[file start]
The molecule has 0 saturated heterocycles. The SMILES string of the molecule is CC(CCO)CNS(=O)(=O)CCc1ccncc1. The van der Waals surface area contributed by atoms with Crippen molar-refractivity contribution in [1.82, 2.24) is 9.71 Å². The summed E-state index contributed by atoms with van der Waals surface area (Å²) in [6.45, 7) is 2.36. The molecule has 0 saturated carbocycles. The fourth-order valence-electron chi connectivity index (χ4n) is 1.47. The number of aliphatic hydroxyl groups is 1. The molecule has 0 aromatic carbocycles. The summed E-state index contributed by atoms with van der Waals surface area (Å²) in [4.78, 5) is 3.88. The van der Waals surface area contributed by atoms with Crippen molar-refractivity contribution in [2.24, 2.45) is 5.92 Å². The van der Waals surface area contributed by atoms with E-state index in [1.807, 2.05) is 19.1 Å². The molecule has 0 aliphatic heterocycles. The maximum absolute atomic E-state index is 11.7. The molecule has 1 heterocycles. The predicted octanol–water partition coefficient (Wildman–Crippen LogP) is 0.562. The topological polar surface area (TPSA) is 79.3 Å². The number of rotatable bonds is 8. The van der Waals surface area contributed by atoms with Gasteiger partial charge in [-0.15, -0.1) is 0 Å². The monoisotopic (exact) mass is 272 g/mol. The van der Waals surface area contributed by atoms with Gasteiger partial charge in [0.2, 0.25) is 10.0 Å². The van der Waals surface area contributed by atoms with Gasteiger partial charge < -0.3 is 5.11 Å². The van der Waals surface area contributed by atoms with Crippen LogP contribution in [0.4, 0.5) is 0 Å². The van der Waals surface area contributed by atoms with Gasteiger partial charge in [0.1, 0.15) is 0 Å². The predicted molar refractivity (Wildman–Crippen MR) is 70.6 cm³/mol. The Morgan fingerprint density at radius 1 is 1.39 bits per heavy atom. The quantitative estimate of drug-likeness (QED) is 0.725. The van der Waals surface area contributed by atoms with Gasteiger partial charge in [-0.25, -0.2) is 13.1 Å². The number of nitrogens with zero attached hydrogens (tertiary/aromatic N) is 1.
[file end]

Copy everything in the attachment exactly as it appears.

The molecule has 0 saturated heterocycles. The SMILES string of the molecule is CC(CCO)CNS(=O)(=O)CCc1ccncc1. The van der Waals surface area contributed by atoms with Crippen molar-refractivity contribution in [1.82, 2.24) is 9.71 Å². The summed E-state index contributed by atoms with van der Waals surface area (Å²) in [6.45, 7) is 2.36. The molecule has 0 saturated carbocycles. The fourth-order valence-electron chi connectivity index (χ4n) is 1.47. The number of aliphatic hydroxyl groups is 1. The molecule has 0 aromatic carbocycles. The summed E-state index contributed by atoms with van der Waals surface area (Å²) in [4.78, 5) is 3.88. The van der Waals surface area contributed by atoms with Crippen molar-refractivity contribution in [2.24, 2.45) is 5.92 Å². The van der Waals surface area contributed by atoms with E-state index in [1.807, 2.05) is 19.1 Å². The molecule has 0 aliphatic heterocycles. The maximum absolute atomic E-state index is 11.7. The molecule has 1 heterocycles. The predicted octanol–water partition coefficient (Wildman–Crippen LogP) is 0.562. The topological polar surface area (TPSA) is 79.3 Å². The number of rotatable bonds is 8. The van der Waals surface area contributed by atoms with Gasteiger partial charge in [-0.15, -0.1) is 0 Å². The monoisotopic (exact) mass is 272 g/mol. The van der Waals surface area contributed by atoms with Gasteiger partial charge in [0.2, 0.25) is 10.0 Å². The van der Waals surface area contributed by atoms with Gasteiger partial charge < -0.3 is 5.11 Å². The van der Waals surface area contributed by atoms with Crippen LogP contribution in [0.4, 0.5) is 0 Å². The van der Waals surface area contributed by atoms with Gasteiger partial charge in [0.1, 0.15) is 0 Å². The predicted molar refractivity (Wildman–Crippen MR) is 70.6 cm³/mol. The Morgan fingerprint density at radius 1 is 1.39 bits per heavy atom. The quantitative estimate of drug-likeness (QED) is 0.725. The van der Waals surface area contributed by atoms with Gasteiger partial charge in [-0.25, -0.2) is 13.1 Å². The number of nitrogens with zero attached hydrogens (tertiary/aromatic N) is 1.